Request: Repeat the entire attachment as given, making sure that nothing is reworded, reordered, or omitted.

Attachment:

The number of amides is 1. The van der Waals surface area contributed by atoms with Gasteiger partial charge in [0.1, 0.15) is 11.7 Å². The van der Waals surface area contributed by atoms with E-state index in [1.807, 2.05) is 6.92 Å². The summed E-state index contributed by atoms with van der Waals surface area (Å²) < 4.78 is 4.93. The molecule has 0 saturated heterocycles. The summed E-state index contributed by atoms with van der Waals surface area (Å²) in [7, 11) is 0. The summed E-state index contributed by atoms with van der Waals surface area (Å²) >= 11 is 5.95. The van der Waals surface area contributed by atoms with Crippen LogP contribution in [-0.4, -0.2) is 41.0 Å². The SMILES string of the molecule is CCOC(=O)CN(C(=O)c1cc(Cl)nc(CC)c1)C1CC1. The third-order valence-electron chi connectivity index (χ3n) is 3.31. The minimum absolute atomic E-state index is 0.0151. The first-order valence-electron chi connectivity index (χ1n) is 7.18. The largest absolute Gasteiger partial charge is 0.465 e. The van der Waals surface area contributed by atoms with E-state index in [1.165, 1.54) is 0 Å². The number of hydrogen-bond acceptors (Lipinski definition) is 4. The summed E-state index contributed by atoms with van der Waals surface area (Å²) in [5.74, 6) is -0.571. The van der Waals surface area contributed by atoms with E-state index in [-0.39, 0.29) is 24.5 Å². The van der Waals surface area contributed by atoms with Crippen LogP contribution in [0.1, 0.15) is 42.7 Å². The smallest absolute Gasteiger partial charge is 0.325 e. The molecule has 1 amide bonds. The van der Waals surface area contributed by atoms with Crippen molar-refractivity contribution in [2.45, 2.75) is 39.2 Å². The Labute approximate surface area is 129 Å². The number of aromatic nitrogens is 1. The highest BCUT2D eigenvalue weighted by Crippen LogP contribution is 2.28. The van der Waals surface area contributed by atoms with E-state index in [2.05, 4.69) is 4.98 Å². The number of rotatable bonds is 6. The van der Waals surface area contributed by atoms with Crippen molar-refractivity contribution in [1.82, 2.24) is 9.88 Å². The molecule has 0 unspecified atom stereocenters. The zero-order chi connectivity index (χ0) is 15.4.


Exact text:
The number of amides is 1. The van der Waals surface area contributed by atoms with Gasteiger partial charge in [0.1, 0.15) is 11.7 Å². The van der Waals surface area contributed by atoms with E-state index in [1.807, 2.05) is 6.92 Å². The summed E-state index contributed by atoms with van der Waals surface area (Å²) < 4.78 is 4.93. The molecule has 0 saturated heterocycles. The summed E-state index contributed by atoms with van der Waals surface area (Å²) in [7, 11) is 0. The summed E-state index contributed by atoms with van der Waals surface area (Å²) >= 11 is 5.95. The van der Waals surface area contributed by atoms with Crippen LogP contribution in [-0.4, -0.2) is 41.0 Å². The SMILES string of the molecule is CCOC(=O)CN(C(=O)c1cc(Cl)nc(CC)c1)C1CC1. The third-order valence-electron chi connectivity index (χ3n) is 3.31. The minimum absolute atomic E-state index is 0.0151. The first-order valence-electron chi connectivity index (χ1n) is 7.18. The largest absolute Gasteiger partial charge is 0.465 e. The van der Waals surface area contributed by atoms with E-state index in [1.165, 1.54) is 0 Å². The number of hydrogen-bond acceptors (Lipinski definition) is 4. The summed E-state index contributed by atoms with van der Waals surface area (Å²) in [5.74, 6) is -0.571. The van der Waals surface area contributed by atoms with E-state index in [-0.39, 0.29) is 24.5 Å². The van der Waals surface area contributed by atoms with Crippen LogP contribution in [0.1, 0.15) is 42.7 Å². The smallest absolute Gasteiger partial charge is 0.325 e. The molecule has 1 amide bonds. The van der Waals surface area contributed by atoms with Crippen molar-refractivity contribution in [2.45, 2.75) is 39.2 Å². The Labute approximate surface area is 129 Å². The number of aromatic nitrogens is 1. The highest BCUT2D eigenvalue weighted by Crippen LogP contribution is 2.28. The van der Waals surface area contributed by atoms with E-state index in [2.05, 4.69) is 4.98 Å². The number of rotatable bonds is 6. The van der Waals surface area contributed by atoms with Crippen molar-refractivity contribution in [1.82, 2.24) is 9.88 Å². The molecule has 0 unspecified atom stereocenters. The zero-order chi connectivity index (χ0) is 15.4.